SEC Expands Confidential Regulation Filings; Laura Anthony at LawCast Comments
Posted by Attorney Laura Anthony on July 10, 2017
SEC Expands Confidential Regulation Filings; Laura Anthony at LawCast Comments- On June 19, 2017, the SEC announced that the Division of Corporation Finance will permit all companies to submit draft registration statements, on a confidential basis. Confidential draft submissions will now be available for all Section 12(b) Exchange Act registration statements, initial public offerings (IPO’s) and for secondary or follow-on offerings made in the first year after a company becomes publicly reporting.
The SEC has adopted the change by staff prerogative and not a formal rule change. On June 29, 2017, the SEC issued guidance on the change via new FAQs. The new policy is effective July 10, 2017.
Title I of the JOBS Act initially allowed for confidential draft submissions of registration statements by emerging growth companies but did not include any other companies, such as smaller reporting companies. Regulation A+ as enacted on June 19, 2015, also allows for confidential submissions of an offering circular by companies completing their first Regulation A+ offering. The new policy does not change or limit the current process and procedures for confidential submissions by emerging growth (or Regulation A+) issuers.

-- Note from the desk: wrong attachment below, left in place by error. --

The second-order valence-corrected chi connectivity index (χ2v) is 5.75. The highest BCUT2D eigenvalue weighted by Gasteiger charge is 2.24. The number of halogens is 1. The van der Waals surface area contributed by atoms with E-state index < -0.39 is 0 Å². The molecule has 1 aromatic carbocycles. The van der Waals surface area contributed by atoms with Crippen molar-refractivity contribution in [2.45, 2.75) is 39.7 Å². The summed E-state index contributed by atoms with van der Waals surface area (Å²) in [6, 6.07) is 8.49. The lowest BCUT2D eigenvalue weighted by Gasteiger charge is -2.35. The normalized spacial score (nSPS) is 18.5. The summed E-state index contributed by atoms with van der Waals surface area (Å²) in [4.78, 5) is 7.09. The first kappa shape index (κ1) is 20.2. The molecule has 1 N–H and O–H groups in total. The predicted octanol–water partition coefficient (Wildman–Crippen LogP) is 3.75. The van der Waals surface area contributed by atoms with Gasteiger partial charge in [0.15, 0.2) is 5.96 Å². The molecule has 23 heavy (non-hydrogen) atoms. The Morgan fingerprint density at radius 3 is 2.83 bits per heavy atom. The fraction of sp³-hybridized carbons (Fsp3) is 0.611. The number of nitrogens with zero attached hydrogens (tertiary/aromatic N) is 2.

In its press release, Director of the Division of Corporation Finance Bill Hinman stated, “[T]his is an important step in our efforts to foster capital formation, provide investment opportunities, and protect investors. This process makes it easier for more companies to enter and participate in our public company disclosure-based system.”
The SEC also considers this change as helpful in its efforts to improve the slow IPO market. SEC Chair Jay Clayton said, “By expanding a popular JOBS Act benefit to all companies, we hope that the next American success story will look to our public markets when they need access to affordable capital. We are striving for efficiency in our processes to encourage more companies to consider going public, which can result in more choices for investors, job creation, and a stronger U.S. economy.”